Pilots and Fear of Heights
It’s Probably Normal
By Richard R. Grayson, M.D.
Senior Aviation Medical Examiner
A pilot and I were talking about fear of high places, called acrophobia. (From the Greek ἄκρος, meaning summit.) He related to me that he had no fear when flying an ultralight, even though all his supports were above and behind him. But when he tries to look out the window of a tall building, he can’t do it if he’s looking down. He has to back up to the wall so he’s not near the window. And this pilot has 20,000 hours and flies airliners at 37,000 feet.
That reminded me of the time I took the elevator to the top of the Washington monument in D.C. and tried to look out the window. I had the distinct sensation that the building was falling over and I had to get back to the inner wall. I had the same thing happen the last time I was in a room on the 40th floor of a high rise. It doesn’t happen when looking out an airliner window, however. And I spent many happy hours on my one story roof for 30 years maintaining my ham radio antennas.
I have met many pilots in the course of my career as an aviation medical examiner who admitted a fear of height. The pilots and I always have called this a phobia and I think most of us have a sense of guilt for having this defect. Now, however, I am not so sure that it’s a phobia. A phobia is an irrational fear and thus is a neurosis. But wait; maybe it’s a form of vertigo. If it is, we’re off the hook.
I checked the internet and found a forum for pilots who confessed acrophobia. Some of their comments follow:
“I looked up to see workers on a bridge tower at 400 feet and felt nauseous, but 3 hours before I was flying over the same bridge with no problem”
“Put me up a tree and I’m almost paralyzed, but in the cockpit, I’m fine”
“I’m horrified of heights but no problems sitting in the cockpit.”
“As RAF I’m not bothered about inverted spinning at 18,000 feet, but the wife changes the light bulbs at home. I think the fear of heights is a fear of falling. In an aircraft you’re fastened to a chair and you brain thinks you can’t fall out.”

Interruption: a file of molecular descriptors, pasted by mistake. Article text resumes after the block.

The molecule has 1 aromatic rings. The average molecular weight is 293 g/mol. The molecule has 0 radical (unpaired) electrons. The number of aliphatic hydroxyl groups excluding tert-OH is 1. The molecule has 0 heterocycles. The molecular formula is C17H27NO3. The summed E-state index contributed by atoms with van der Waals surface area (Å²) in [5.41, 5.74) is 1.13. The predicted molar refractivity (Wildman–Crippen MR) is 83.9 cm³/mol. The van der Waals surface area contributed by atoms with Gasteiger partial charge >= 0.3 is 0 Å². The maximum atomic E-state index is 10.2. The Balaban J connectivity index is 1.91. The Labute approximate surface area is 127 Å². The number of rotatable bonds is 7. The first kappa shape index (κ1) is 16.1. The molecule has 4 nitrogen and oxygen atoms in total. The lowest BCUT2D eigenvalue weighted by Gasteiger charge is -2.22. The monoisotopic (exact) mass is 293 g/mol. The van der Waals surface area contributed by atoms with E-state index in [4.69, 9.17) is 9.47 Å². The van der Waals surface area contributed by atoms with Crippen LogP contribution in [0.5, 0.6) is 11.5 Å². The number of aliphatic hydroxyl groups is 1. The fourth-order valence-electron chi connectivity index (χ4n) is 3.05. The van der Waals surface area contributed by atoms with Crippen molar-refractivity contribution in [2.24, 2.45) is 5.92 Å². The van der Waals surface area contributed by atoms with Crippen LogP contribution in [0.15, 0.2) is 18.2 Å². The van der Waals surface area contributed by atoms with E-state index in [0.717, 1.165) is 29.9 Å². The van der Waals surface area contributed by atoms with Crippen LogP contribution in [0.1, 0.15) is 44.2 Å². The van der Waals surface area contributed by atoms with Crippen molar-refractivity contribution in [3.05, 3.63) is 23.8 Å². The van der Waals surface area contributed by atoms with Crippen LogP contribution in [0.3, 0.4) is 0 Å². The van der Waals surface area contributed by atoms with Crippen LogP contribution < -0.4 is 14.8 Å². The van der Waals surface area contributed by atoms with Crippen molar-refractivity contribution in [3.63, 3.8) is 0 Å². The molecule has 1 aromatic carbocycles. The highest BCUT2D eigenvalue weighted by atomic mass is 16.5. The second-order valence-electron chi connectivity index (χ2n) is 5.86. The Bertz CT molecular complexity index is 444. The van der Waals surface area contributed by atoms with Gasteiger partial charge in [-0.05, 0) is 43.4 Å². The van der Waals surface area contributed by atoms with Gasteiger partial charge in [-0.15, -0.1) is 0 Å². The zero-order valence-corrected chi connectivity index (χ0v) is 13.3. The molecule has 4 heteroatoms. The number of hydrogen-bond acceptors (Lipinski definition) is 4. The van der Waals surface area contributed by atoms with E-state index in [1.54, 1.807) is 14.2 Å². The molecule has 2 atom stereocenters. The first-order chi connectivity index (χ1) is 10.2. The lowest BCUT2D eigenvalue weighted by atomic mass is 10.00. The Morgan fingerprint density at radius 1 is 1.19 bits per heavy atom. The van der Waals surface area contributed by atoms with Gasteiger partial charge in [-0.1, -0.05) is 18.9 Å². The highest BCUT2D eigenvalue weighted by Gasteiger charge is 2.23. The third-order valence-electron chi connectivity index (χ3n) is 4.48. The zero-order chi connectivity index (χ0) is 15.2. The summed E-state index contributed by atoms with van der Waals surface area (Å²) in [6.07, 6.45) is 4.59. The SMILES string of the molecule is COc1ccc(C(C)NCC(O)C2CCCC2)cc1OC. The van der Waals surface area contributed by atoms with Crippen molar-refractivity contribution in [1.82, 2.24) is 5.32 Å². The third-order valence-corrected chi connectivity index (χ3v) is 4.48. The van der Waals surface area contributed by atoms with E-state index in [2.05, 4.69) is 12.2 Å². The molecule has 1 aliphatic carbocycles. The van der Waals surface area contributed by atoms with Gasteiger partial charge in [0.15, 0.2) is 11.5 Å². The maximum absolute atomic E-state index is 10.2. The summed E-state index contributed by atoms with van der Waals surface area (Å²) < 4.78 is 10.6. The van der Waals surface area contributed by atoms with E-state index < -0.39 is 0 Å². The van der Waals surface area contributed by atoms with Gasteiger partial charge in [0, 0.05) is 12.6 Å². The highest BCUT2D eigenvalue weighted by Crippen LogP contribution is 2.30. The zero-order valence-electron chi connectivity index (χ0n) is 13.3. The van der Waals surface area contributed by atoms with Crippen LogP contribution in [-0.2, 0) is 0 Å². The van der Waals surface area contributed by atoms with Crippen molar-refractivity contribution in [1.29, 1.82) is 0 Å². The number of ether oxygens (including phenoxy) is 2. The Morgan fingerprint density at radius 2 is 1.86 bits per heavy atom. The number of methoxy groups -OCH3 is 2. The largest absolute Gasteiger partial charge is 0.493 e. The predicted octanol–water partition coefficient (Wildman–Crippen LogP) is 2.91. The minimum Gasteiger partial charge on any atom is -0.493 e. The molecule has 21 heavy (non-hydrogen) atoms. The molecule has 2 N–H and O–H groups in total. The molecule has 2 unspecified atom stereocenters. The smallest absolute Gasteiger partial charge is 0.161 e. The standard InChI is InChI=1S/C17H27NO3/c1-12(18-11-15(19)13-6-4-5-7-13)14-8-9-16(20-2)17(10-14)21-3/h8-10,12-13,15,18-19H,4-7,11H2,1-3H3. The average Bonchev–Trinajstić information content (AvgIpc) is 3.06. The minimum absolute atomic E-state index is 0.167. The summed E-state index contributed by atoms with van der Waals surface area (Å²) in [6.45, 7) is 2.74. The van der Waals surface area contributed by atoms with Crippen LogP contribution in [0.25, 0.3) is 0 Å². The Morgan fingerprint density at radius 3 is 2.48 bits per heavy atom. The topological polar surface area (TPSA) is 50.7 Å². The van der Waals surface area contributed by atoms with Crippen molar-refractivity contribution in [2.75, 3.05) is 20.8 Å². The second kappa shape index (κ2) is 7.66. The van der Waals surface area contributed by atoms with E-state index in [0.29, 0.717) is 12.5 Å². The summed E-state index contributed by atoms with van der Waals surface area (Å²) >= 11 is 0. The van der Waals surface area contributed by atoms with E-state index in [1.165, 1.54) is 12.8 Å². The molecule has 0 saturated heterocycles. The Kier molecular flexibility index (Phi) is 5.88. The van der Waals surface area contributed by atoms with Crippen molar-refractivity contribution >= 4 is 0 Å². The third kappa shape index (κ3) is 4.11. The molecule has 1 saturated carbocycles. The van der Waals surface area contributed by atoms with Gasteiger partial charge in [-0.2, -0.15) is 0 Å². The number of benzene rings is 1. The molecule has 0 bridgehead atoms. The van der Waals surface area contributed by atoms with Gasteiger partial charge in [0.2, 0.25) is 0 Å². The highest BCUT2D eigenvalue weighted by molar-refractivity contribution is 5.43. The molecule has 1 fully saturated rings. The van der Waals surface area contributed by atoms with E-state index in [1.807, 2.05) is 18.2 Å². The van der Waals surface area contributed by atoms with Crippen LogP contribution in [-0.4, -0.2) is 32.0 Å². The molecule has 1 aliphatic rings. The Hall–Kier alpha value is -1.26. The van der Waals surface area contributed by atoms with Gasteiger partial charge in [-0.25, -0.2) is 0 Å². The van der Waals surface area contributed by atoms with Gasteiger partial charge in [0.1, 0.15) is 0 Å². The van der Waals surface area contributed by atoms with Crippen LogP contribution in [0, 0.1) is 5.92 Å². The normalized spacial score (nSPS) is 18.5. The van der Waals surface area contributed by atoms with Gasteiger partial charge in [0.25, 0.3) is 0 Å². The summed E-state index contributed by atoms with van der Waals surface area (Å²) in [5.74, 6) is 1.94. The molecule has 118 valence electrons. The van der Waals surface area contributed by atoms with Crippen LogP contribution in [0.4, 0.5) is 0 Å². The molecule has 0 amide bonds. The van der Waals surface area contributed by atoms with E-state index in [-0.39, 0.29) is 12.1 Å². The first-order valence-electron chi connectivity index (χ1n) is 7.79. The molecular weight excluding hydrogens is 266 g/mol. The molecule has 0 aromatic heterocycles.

“My friends think it’s hilarious that they know a pilot who’s scared of heights.”
“Put me in a 737 at 35,000 feet and no problem. Put me on a ladder at 6 feet and I’m in real trouble.”
“Bizarre. I thought it was just me! I can’t bring myself to ride my bike over the Dartford Bridge, yet the other day I was happily doing a tight turn at 1,500 feet over the same bridge.”
I don’t know what the prevalence of acrophobia is among pilots or among the general public, but I have read one author who thinks it is more common among pilots. It really doesn’t matter. The main fact is that if you have this, you are not alone, and the fear of heights might be no hindrance to being a pilot.
Some experts on the subject object to using the term vertigo for fear of heights. Maybe they are wrong. “Height vertigo” or “vertical vertigo” is defined as dizziness experienced when looking down from a great height or in looking up at a high building or cliff.” It has something to do with the wiring in your brain and the inner ear.
A theory has been proposed that there is a geometrical explanation of height vertigo as “distance vertigo”. This seems to be created by visual destabilization of posture when the distance between the observer and the visible stationary objects become critically large.
The fear of heights might be psychogenic in some cases and it might be caused by physiologic height vertigo in others. It might be a combination of both etiologies in some people. I have searched the literature in vain for a solution to the condition. However, I just saw a possible therapy on television, on CNN. It was a demonstration of a new high tech treatment of post traumatic stress disorder (PTSD) in Iraq veterans by American military psychologists using virtual reality simulation hardware and software. The patient undergoes reconditioning of his fears by reliving them in a safe environment. I think we will see this technology applied to acrophobia and fear of flying. I hope so.
Some Wag suggested that we start a support group for those afflicted with this malady. He wants to call the group (AAA) Altitude Avoidance Anonymous.